Mentally, pulling is often associated with a rowing motion ie. the simultaneous retracting of shoulders and bending of the elbows. 

Due to a heavy weight being held in the hands, this is a force that encourages straightening of the elbows. 

So if someone is flexing the elbow when a supra maximal weight is forcing the elbows to extend, this could contribute to excess stress on the biceps.

Deadlifting with a Barbell Strap from Repel Bullies

Note: You should always seek medical advice first before resuming training after injury.

One way you could continue training deadlifts with a torn bicep, is using a Barbell Strap from Repel Bullies.

This method of deadlifting is ideal for you if you recently tore your bicep or still experience pain and discomfort whilst holding onto any load.

The Barbell Strap is useful as it takes the tension of the barbell away from the arms and therefore away from the biceps.

What the Barbell Strap does is essentially replace the arms with an external item.

The Barbell Strap wraps over the upper back and shoulder area and connects to the ends of the barbell. 

The Barbell Strap can be used to help you continue deadlifting whether you perform the conventional or the sumo version.

For more information about the Barbell Strap, click here.

Deadlifting with double overhand hook grip

Deadlifting whilst gripping with both hands is not appropriate if the bicep has fully torn. 

If it is just a minor strain, you might want to experiment with holding the bar with both hands in an overhand grip.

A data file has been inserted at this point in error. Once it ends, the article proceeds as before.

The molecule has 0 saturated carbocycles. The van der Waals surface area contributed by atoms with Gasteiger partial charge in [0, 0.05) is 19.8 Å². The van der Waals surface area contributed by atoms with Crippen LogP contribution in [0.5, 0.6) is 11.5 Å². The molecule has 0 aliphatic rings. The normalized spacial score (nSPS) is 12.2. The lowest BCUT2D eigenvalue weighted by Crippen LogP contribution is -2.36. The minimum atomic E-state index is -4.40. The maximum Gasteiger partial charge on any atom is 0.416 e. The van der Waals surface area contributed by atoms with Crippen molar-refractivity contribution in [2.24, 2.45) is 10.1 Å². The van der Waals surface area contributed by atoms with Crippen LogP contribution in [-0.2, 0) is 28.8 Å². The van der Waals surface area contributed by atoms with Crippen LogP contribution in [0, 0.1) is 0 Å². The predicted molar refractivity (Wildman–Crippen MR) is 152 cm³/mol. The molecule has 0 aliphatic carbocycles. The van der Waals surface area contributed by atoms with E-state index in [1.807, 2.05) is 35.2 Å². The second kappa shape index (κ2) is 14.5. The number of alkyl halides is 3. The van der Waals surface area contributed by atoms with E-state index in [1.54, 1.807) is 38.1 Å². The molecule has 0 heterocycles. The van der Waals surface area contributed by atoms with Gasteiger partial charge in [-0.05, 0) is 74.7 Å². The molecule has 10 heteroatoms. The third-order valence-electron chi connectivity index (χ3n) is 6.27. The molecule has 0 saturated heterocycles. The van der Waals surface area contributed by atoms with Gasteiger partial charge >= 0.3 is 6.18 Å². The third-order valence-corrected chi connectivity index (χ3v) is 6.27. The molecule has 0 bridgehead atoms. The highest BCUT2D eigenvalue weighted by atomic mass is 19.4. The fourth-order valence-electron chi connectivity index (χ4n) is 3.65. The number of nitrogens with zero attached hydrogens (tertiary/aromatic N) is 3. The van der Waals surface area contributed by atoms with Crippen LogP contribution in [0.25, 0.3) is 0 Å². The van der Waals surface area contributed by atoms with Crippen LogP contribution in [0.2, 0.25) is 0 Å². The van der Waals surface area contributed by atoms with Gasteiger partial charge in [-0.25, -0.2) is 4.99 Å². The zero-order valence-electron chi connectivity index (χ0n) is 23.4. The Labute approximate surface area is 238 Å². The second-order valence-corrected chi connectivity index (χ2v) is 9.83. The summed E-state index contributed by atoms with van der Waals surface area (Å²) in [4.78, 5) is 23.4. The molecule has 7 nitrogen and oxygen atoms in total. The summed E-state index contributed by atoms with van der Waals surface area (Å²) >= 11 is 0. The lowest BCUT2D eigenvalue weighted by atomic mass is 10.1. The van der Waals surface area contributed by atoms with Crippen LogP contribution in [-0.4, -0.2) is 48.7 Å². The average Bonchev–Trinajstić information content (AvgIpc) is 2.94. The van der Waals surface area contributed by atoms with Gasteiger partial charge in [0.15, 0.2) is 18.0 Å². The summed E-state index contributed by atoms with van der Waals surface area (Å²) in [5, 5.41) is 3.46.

Note: You should always seek medical advice first before resuming training after injury.

You can potentially keep deadlifting through avoiding an underhand grip by switching to a grip known as the double overhand hook grip.

This is a grip that is getting more common with powerlifters as it is popularized by Olympic Weightlifters.

What happens in this grip is that both arms are gripping over the bar with the palms facing backwards.

The hook grip refers to the physical advantage of gripping the fingers over the thumb. The thumb is therefore sandwiched between the fingers and the bar.

Train Other Deadlift Variations or Similar Movements

Fundamentally, the deadlift is primarily a hip hinge type movement and relies a lot on the posterior chain muscles.

The posterior chain is a collection of muscles that are behind you. These include the following major muscles:

  • Trapezius
  • Latissimus Dorsi
  • Erector Spinae
  • Hamstrings
  • Glutes
  • Calves

The deadlift also relies on the hip adductors and the quads to a different extent depending on whether the person is executing a conventional or sumo deadlift.

The sumo deadlift uses the adductors and quads more. The conventional deadlift uses the lower back more.

If conventional and sumo deadlifts are not comfortable for you still, then you could perform other variations.

Other deadlift variations you could try are:

  • Trap Bar Deadlifts
  • Romanian Deadlifts

If the other deadlift variations are still not comfortable or cause pain, you could try the following alternative exercises:

  • Good Mornings
  • Safety Squat Bar Good Mornings
  • Split Squat
  • Lunges
  • Reverse Hyperextension

Training these similar muscle groups and movements mean that the deadlift muscles are still being trained to be bigger and stronger whilst your deadlift recovers.


You should seek a relevant qualified medical professional to guide you regularly as you recover from an injured bicep. It would be useful to use pain and discomfort to determine what method of training you should avoid. Autoregulating the movements and monitoring pain and discomfort will be essential to being able to progress back to deadlifting as efficiently as possible.